Power of the Letter - From Tulane
Posted By: CaptainRaspberry<firstname.lastname@example.org>
Date: 8 May 2009, 4:21 am
Nobody cared about the soldiers in the field. Actually, let me clarify: nobody cared about the soldiers in the fields. War correspondents littered the front lines, anchormen reported live from military headquarters in the rear lines, but nobody ever bothered swinging by the Boss -- firebase Bravo Orca Six Sierra. We weren't trying to kill anybody or telling anybody to kill, so we weren't important enough. Politicians came to personally pin medals on soldiers at the front and have shadowy conversations with generals in headquarters.
It was expected that the news people and politicians wouldn't care about us, but sometimes we were surprised at just how cold the rest of the galaxy could be.
It was a cold May in our part of Tulane that year, 2550. It was the second year of hard fighting between UNSC and Covenant forces, and cold because the brass had decided to nuke the city of Itana. It was only fourteen kilometers away, and while we hadn't been killed by the detonation or shockwave, it had snowed ash for a while and the clouds often blocked out the sun.
As I and the rest of Fireteam One-Alpha humped back to the Boss, we already knew there was something different. Among us, Corporal Valenzuela had a bloody bandage over his shoulder, which was the cause of an unusually high amount of cursing from him: a Carbine round had slammed into him, punching through his already-decrepit armor and possibly breaking his collar bone as well. None of us could tell, and unfortunately not long ago our medic, Corporal Rocky Sharpe, had killed himself. PFC Tameka Chapman was still crying and still going through the motions of being a professional soldier. It unnerved us, but we didn't say anything. She could still fire her gun.
Anyway, Sharpe was dead, and we had a new girl, Private Angeline Boyd, who was unfortunately as green as green could get. I swear, she still put on eyeliner and lip gloss every morning. Her records said she was eighteen, drafted from Earth, but she didn't look like she was over sixteen. Her fatigues were loose, her armor just hung on her shoulders, and her medic bag looked about half her size. So far she had only been treating scratches and infections around base and hadn't dealt with a combat injury yet. I can only imagine Valenzuela wasn't looking forward to finding out if she was really qualified.
But as we walked past the sentries, we realized they weren't paying much attention. This wasn't unusual, but when we caught sight of the manila envelopes on their laps we realized mail had arrived while we were out on patrol.
It wasn't often we got mail. The ever-changing space superiority kept things like supplies and replacements from being at all regular, and that had been before the nuclear clouds.
Seeing those envelopes, we forgot all manner of protocol and rushed into the base, weapons slapping our thighs, hooting and hollering and running for the depot. PFC Dave Damian Clarke from second squad was handling the mail that day; he was a good person, but too much of an opportunist. He managed to live pretty long, almost to the end, but he finally died in an "accident" during a combat operation while riding shotgun on a Mongoose. None of us were surprised, of course, after he tried to cop a feel on the driver, "Ready Bettie" Gibbs.
Since he wasn't dead yet, he was handing out letters, which was good because having a corpse handle the mail was usually considered bad form. As we clamored around him, shouting out names and pushing each other, miraculously not setting off our still-not-safed weapons, he laughed and passed packages to some, slips to others, and shrugged his shoulders at still a few more. Not everyone got mail.
Everyone in One-Alpha did, though. I got a package from my mom, a letter from my father, and a letter from my sister on Reach. She was just going through boot, though she said the Office of Naval Intelligence had their eyes set on her. Corporal Valenzuela, forgetting his pain for a moment, received five letters, all from romantic interests across the galaxy. His elation sobered slightly when he read the letter from Wendy, his conquest on Paris IV: we knew it had been over a week delayed, because just a week ago we had gotten word that Paris IV had been glassed with a hundred million dead. He cheered up quickly enough with the other letters.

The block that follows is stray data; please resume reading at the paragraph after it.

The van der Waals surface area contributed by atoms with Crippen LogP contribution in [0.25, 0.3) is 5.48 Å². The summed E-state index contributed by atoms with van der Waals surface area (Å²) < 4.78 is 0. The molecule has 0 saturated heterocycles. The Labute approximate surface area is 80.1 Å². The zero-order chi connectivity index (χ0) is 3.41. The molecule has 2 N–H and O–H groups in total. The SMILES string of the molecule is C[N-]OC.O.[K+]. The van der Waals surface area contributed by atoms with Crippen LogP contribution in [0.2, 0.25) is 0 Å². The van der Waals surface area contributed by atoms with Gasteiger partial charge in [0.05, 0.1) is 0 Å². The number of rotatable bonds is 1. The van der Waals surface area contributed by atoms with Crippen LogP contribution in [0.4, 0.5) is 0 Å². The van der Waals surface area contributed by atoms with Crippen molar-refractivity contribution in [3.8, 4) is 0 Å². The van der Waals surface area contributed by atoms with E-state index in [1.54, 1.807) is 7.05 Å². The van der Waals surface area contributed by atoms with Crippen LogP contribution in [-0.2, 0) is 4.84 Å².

Private Myles Burnett, also of One-Alpha, got two packages and one letter. The packages were from his parents, who always sent two of whatever: one to keep, and one to share. We all hoped it was candy, as Mr. and Mrs. Burnett always seemed to find the best, most difficult to get stuff. The letter was from his kid brother and included a drawing he had made of Myles in full BDU. Though he joked about it being a "piece of crap," we all knew that he folded it up and kept it in his vest pocket, occasionally sneaking a peek while we were on patrol.
Finally, there was PFC Man Hong Hendrix, "Man-Man" to his friends, of which I was one. He only got one letter, but we instantly knew who it was from and envied him for it. It wasn't hard to recognize her handwriting, flowing and easy. They were like totems to him, little proofs that somewhere in the universe someone cared, and they made him invincible. He even handled it carefully, gingerly taking the envelope between gloved fingers, not daring to fold or crease or bend it. We stepped out of his way as he headed back to barracks, before we all turned on Burnett to find out what he had for us this time.
We never got to know what was in Man-Man's letters. All we ever knew was how strong they made him. After his first letter, we had been called to the front to assist in a clearing operation. The Covenant had taken a village next to a river that had a water-powered dynamo. We already knew the entire village was dead--that's just how the Covenant operated. Strategically it wasn't particularly important either, just a hamlet on the water. The Colonel just didn't want the Covies to have free power.
November Company deployed besides Bravo and Hotel Companies, and it fell on November's first squad to take a protected gun position on a hill. It was mostly held by Elites, only a few Grunts and no Jackals. We had to fight down a street, running from cover to cover, as plasma sizzled around us. Every time I poked my head out to try and sight my M41, I'd be blinded by plasma and molten concrete, unable to get a lock. All of our attempts at drawing their fire weren't working either, the split-chins having already figured out I was the lynchpin to the plan (they always do).